The phrase "That man/woman" is often used by a person (usually of the opposite sex) when they are angry with a person and the context is aimed at the person who is out of favour. The use of this terminology is thus associated with, what most of the people I know would consider, a derogative meaning.

I personally have been taught that to use That/The+Gender+Name{(person),i.e. proper nouns associated with people}, is rude or even insulting but at the very least condescending. @LawrenceC also states in his answer to the question "When can 'the' be used before a name?"

You don't use the before names or proper nouns that identify a person.

If you do this with a proper name it sounds like you are trying to depersonalize someone (i.e. consider them a mere thing) and can be considered rude, condescending, and awkward.

My question is two fold. "What is the origin of this implication". and Is the implication the same in different regions in the UK and also in US English.

  • Please clarify your specific problem or provide additional details to highlight exactly what you need. As it's currently written, it's hard to tell exactly what you're asking.
    – Community Bot
    Sep 4, 2021 at 11:27
  • @ Community I have specified my question quite clearly.
    – Brad
    Sep 4, 2021 at 11:28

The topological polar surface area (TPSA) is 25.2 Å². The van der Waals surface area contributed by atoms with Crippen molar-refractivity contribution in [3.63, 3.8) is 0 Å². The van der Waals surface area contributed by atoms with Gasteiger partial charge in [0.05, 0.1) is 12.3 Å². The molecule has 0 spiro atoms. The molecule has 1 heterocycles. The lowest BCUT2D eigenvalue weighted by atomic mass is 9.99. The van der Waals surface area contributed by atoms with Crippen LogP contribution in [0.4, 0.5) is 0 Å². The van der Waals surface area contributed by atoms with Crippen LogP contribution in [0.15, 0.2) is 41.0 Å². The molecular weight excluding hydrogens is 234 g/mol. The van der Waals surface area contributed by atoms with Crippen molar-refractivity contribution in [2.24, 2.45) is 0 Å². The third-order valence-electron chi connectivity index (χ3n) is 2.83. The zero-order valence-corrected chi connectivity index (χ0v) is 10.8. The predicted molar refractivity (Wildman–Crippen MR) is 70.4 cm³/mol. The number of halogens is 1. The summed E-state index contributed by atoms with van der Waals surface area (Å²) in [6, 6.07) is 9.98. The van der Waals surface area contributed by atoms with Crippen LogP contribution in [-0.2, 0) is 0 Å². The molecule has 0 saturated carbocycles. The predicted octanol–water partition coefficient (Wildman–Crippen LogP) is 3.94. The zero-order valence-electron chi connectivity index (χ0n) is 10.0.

• I don't understand LawrenceC's comment. Are you asking about things like saying "The Thomas is..."? I would not say using the definite article with a proper name is rude or condescending, it just isn't something we do. There is one way in which we do it, when we say something like "The Susan that I know wouldn't do that" or "The Bob who left college was very different from the Bob who entered", but there is nothing rude or condescending about those uses.
    – stangdon
    Sep 4, 2021 at 12:12
  • @stangdon No you have missed out an important component Gender used in my question but not by LawrenceC's comment. That boy Thomas.... would not be associated with the kind of examples you have given.
    – Brad
    Sep 4, 2021 at 12:22
  • (Lawrence's comment is here. I'm familiar with that Thomas used in a derogatory way, but not the Thomas. Sep 4, 2021 at 12:46


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